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Carrier WiFi

Ruckus: Causin' a Commotion?

High-speed WLAN startup Ruckus Wireless Inc. has got a deal with Hong Kong carrier PCCW Ltd. as it bids to position its technology -- including a new own-brand access point -- as an enabler for triple-play services.

The startup, which officially unveils its name change from Video54 to Ruckus today, has developed a "smart antenna" system that bolts onto a standard 802.11 chipset but delivers higher data rates and more consistent throughput by dispersing transmissions between different antennas (see Ruckus: Causin' a Commotion?). The theory goes that such a multipath signal allows more consistent data transfers because the system chooses the best path for each transmission.

Such multiple antenna systems -- often referred to as multiple input, multiple output (MIMO) -- have been pioneered in the WiFi world by chipset startup Airgo Networks Inc., which argues that it currently offers the only "true MIMO" chipsets (see Airgo Speeds WLAN).

Ruckus claims the main benefit of using a bolt-on antenna system is that the technology can be used with existing chipsets and upgraded as new standards arrive.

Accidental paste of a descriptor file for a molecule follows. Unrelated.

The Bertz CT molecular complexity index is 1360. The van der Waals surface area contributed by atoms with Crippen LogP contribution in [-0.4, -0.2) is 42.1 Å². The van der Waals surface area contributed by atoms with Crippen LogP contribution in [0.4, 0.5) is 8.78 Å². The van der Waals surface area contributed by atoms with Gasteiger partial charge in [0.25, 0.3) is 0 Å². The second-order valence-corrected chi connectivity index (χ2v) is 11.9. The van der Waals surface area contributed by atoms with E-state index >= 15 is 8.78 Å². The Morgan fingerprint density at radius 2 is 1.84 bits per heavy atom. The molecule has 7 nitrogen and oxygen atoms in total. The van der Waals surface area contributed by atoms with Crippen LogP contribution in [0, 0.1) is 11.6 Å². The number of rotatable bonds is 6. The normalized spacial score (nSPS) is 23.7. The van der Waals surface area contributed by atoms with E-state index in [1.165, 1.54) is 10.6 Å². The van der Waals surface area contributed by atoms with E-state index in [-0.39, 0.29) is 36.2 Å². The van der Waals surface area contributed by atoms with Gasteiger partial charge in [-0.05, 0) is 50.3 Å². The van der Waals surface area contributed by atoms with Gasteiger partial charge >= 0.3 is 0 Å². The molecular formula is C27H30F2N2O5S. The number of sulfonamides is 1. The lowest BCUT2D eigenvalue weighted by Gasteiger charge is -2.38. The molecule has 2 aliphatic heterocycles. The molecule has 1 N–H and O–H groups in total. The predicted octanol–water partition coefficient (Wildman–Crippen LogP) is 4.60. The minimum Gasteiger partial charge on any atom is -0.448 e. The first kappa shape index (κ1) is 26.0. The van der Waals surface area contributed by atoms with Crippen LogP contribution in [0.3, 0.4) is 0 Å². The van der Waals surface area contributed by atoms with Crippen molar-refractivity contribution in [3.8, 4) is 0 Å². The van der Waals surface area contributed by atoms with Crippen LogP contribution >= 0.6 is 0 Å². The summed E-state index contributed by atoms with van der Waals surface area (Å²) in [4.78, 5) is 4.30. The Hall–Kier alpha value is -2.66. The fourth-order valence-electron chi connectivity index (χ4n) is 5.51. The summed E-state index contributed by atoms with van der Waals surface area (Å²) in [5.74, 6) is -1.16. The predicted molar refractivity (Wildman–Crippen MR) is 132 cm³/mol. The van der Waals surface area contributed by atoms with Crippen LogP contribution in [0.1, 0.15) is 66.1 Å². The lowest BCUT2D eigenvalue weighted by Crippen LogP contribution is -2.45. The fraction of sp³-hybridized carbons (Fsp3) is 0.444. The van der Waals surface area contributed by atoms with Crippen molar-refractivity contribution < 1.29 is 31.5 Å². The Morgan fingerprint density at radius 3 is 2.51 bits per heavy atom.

PCCW will be using Ruckus's new wireless access point to connect subscribers to voice, video, and data services in the home. Selina Lo, CEO of Ruckus, says that multiple antenna systems are key to providing the horsepower and regular throughput needed for streaming video and data.

"Before users just didn't have the consistency," she says.

Ruckus seems like a little bit of a left turn for Lo, who built her reputation at enterprise startups like Alteon WebSystems, which was acquired by Nortel Networks Ltd.. She's been linked with other WLAN startups over the last couple of years, but says Ruckus caught her interest after she looked into ways of installing and networking TV in her home and found that none of the WLAN systems available at the time were up to snuff (see S.Lo No Go as Aruba CEO).

"Plus, I wanted to build something I could actually use myself for a change," Lo explains. "Not many people have gigabit switches in their home, you know?"

— Dan Jones, Site Editor, Unstrung

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